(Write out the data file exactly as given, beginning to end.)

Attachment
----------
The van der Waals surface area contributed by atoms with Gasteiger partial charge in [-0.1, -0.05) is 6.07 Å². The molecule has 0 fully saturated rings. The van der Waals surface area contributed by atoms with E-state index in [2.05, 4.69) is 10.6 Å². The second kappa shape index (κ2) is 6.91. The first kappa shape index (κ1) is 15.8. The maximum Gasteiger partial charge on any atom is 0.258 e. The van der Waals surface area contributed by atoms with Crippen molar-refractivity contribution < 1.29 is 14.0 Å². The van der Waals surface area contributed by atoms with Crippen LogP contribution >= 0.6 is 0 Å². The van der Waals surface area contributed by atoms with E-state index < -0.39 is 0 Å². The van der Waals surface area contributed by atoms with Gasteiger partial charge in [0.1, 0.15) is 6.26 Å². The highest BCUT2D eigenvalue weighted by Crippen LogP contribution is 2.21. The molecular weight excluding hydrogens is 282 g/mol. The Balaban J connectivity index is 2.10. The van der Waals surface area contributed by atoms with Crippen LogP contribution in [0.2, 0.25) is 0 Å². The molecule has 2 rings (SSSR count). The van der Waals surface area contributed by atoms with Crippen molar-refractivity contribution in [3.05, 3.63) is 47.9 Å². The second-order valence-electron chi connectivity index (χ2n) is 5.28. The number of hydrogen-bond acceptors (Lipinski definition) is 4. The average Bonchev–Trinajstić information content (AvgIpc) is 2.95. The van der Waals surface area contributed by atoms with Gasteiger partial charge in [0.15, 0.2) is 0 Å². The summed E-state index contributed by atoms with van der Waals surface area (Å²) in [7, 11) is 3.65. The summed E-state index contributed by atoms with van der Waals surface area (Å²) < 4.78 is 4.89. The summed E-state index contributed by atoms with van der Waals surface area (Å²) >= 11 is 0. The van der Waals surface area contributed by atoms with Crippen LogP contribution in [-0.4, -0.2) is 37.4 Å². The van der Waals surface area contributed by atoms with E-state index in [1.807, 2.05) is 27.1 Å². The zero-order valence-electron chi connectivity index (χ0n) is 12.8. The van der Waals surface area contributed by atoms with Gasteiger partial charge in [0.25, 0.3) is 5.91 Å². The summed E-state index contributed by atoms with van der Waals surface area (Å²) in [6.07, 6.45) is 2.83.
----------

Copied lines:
The van der Waals surface area contributed by atoms with Gasteiger partial charge in [-0.1, -0.05) is 6.07 Å². The molecule has 0 fully saturated rings. The van der Waals surface area contributed by atoms with E-state index in [2.05, 4.69) is 10.6 Å². The second kappa shape index (κ2) is 6.91. The first kappa shape index (κ1) is 15.8. The maximum Gasteiger partial charge on any atom is 0.258 e. The van der Waals surface area contributed by atoms with Crippen molar-refractivity contribution < 1.29 is 14.0 Å². The van der Waals surface area contributed by atoms with Crippen LogP contribution >= 0.6 is 0 Å². The van der Waals surface area contributed by atoms with E-state index < -0.39 is 0 Å². The van der Waals surface area contributed by atoms with Gasteiger partial charge in [0.1, 0.15) is 6.26 Å². The highest BCUT2D eigenvalue weighted by Crippen LogP contribution is 2.21. The molecular weight excluding hydrogens is 282 g/mol. The Balaban J connectivity index is 2.10. The van der Waals surface area contributed by atoms with Crippen LogP contribution in [0.2, 0.25) is 0 Å². The molecule has 2 rings (SSSR count). The van der Waals surface area contributed by atoms with Crippen molar-refractivity contribution in [3.05, 3.63) is 47.9 Å². The second-order valence-electron chi connectivity index (χ2n) is 5.28. The number of hydrogen-bond acceptors (Lipinski definition) is 4. The average Bonchev–Trinajstić information content (AvgIpc) is 2.95. The van der Waals surface area contributed by atoms with Gasteiger partial charge in [0.15, 0.2) is 0 Å². The summed E-state index contributed by atoms with van der Waals surface area (Å²) in [7, 11) is 3.65. The summed E-state index contributed by atoms with van der Waals surface area (Å²) < 4.78 is 4.89. The summed E-state index contributed by atoms with van der Waals surface area (Å²) >= 11 is 0. The van der Waals surface area contributed by atoms with Crippen LogP contribution in [-0.4, -0.2) is 37.4 Å². The van der Waals surface area contributed by atoms with E-state index in [1.807, 2.05) is 27.1 Å². The zero-order valence-electron chi connectivity index (χ0n) is 12.8. The van der Waals surface area contributed by atoms with Gasteiger partial charge in [0.25, 0.3) is 5.91 Å². The summed E-state index contributed by atoms with van der Waals surface area (Å²) in [6.07, 6.45) is 2.83.